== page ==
Codillo Emmanuel A.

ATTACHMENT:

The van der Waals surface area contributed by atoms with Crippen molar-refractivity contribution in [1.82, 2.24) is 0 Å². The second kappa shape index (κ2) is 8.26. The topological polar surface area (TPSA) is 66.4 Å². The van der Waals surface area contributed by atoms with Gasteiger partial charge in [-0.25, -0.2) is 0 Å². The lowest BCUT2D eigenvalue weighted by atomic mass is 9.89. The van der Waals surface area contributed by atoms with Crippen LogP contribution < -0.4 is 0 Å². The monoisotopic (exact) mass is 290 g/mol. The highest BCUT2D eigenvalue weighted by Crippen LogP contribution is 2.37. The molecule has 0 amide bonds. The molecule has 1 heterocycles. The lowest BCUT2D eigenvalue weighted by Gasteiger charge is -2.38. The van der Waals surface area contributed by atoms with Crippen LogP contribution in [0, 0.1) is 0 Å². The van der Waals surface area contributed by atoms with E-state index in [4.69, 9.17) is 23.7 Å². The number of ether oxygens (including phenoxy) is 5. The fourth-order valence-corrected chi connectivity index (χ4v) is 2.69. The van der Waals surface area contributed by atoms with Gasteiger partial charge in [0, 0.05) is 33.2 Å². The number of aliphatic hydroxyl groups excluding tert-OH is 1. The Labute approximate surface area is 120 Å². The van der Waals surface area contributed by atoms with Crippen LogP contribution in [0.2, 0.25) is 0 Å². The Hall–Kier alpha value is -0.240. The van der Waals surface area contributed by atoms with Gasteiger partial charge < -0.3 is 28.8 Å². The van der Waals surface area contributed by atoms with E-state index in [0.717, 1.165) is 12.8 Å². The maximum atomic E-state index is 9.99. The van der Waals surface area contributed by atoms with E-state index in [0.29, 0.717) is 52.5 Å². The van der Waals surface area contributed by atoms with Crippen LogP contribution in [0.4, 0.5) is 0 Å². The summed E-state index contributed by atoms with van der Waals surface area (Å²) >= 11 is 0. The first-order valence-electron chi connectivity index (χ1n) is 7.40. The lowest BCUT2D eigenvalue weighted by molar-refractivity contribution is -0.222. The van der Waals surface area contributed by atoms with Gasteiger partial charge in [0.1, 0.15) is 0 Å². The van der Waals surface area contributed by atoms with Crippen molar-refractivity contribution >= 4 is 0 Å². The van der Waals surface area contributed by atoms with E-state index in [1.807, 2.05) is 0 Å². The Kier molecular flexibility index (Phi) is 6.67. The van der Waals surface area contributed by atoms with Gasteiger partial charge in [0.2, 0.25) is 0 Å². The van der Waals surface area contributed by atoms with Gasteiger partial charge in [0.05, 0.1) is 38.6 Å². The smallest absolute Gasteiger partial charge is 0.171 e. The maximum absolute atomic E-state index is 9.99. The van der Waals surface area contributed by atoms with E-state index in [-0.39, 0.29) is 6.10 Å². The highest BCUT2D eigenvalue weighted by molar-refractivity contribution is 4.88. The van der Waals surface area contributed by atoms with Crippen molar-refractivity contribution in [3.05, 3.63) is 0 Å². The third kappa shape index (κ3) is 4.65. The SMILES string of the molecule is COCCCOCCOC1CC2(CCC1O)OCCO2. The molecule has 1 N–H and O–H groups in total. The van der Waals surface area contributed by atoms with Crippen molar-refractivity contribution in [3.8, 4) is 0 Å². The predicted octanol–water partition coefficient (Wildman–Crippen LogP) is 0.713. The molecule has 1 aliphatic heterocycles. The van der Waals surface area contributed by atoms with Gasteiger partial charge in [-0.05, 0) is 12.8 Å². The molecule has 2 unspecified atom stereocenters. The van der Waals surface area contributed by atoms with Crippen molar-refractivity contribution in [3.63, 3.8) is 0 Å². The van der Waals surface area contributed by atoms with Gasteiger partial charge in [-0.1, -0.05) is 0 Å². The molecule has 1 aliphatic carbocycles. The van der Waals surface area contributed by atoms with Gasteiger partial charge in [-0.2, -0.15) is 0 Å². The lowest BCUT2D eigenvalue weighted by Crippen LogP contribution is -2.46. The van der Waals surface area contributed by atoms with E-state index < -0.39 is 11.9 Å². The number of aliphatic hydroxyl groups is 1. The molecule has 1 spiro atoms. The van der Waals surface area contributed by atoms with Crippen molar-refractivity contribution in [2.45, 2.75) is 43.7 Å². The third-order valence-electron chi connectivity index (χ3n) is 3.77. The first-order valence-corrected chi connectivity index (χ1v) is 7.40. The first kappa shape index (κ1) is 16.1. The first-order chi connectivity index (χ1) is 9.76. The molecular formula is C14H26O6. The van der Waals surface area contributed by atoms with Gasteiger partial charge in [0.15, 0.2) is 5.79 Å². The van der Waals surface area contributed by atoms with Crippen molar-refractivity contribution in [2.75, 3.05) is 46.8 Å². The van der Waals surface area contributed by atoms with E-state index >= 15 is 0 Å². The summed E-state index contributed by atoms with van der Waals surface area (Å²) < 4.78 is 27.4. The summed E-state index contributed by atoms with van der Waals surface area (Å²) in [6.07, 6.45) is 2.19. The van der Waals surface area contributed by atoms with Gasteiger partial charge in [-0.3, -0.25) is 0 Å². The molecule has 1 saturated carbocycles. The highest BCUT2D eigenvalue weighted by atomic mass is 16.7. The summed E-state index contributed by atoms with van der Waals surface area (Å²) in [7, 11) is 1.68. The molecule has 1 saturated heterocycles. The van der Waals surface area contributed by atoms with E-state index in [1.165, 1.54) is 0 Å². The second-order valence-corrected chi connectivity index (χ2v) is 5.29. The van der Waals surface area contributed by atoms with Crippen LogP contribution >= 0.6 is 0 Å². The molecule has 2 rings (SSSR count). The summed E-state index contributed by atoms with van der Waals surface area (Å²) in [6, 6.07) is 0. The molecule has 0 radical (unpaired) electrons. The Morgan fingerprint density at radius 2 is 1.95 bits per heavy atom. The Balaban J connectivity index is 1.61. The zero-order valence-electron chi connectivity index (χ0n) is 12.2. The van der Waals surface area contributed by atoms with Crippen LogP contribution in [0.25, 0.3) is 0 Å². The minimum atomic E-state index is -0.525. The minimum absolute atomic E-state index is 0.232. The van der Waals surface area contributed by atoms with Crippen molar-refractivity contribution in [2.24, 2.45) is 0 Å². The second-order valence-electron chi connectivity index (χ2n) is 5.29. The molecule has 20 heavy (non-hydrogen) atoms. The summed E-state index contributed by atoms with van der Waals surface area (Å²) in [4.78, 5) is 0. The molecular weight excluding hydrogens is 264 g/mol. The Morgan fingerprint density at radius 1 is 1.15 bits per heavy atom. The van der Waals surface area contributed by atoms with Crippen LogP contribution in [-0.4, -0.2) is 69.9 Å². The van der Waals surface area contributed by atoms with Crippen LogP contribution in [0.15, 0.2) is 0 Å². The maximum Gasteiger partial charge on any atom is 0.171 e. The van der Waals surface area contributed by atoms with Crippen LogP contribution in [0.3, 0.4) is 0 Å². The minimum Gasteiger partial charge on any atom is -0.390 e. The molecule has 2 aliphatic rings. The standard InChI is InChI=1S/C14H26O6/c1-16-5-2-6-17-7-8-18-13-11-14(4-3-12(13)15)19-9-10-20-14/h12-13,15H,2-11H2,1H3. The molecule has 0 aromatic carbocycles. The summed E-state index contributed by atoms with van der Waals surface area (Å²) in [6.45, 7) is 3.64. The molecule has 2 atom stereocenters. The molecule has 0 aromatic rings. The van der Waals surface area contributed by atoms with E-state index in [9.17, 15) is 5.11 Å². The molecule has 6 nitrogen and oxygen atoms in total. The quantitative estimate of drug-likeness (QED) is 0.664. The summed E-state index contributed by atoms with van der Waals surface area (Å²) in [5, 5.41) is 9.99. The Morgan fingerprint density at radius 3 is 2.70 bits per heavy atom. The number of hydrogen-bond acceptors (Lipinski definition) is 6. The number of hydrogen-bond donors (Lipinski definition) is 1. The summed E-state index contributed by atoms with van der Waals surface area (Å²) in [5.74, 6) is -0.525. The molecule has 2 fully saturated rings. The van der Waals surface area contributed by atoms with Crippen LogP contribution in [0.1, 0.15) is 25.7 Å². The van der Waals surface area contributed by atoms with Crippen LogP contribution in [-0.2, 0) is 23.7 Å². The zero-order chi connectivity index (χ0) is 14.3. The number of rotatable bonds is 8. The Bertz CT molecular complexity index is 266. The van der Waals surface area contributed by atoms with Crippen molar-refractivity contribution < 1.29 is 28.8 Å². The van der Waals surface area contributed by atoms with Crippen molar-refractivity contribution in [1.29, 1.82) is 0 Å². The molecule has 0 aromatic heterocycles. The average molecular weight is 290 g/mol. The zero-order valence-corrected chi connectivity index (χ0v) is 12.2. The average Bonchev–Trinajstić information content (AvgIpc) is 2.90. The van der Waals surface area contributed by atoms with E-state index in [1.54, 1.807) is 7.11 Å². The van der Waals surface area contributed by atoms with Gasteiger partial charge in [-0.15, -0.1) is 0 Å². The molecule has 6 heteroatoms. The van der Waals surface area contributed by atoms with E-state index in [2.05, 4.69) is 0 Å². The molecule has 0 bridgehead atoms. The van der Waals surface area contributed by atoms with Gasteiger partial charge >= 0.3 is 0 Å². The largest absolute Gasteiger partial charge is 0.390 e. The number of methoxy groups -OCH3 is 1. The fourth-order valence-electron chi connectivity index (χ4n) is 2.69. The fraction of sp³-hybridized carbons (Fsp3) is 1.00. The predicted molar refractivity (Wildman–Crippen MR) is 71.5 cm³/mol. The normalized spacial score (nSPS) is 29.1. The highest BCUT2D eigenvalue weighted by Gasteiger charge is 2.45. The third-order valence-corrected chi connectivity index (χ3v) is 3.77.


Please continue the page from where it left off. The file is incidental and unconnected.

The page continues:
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ArticlePreferential formation of chlorite over talc during si‐metasomatism of ultramafic rocks in subduction zones(American Geophysical Union, 2022-09-21) Codillo, Emmanuel A. ; Klein, Frieder ; Marschall, Horst R.Talc formation via silica‐metasomatism of ultramafic rocks is believed to play key roles in subduction zone processes. Yet, the conditions of talc formation remain poorly constrained. We used thermodynamic reaction‐path models to assess the formation of talc at the slab‐mantle interface and show that it is restricted to a limited set of pressure–temperature conditions, protolith, and fluid compositions. In contrast, our models predict that chlorite formation is ubiquitous at conditions relevant to the slab‐mantle interface of subduction zones. The scarcity of talc and abundance of chlorite is evident in the rock record of exhumed subduction zone terranes. Talc formation during Si‐metasomatism may thus play a more limited role in volatile cycling, strain localization, and in controlling the decoupling‐coupling transition of the plate interface. Conversely, the observed and predicted ubiquity of chlorite corroborates its prominent role in slab‐mantle interface processes that previous studies attributed to talc.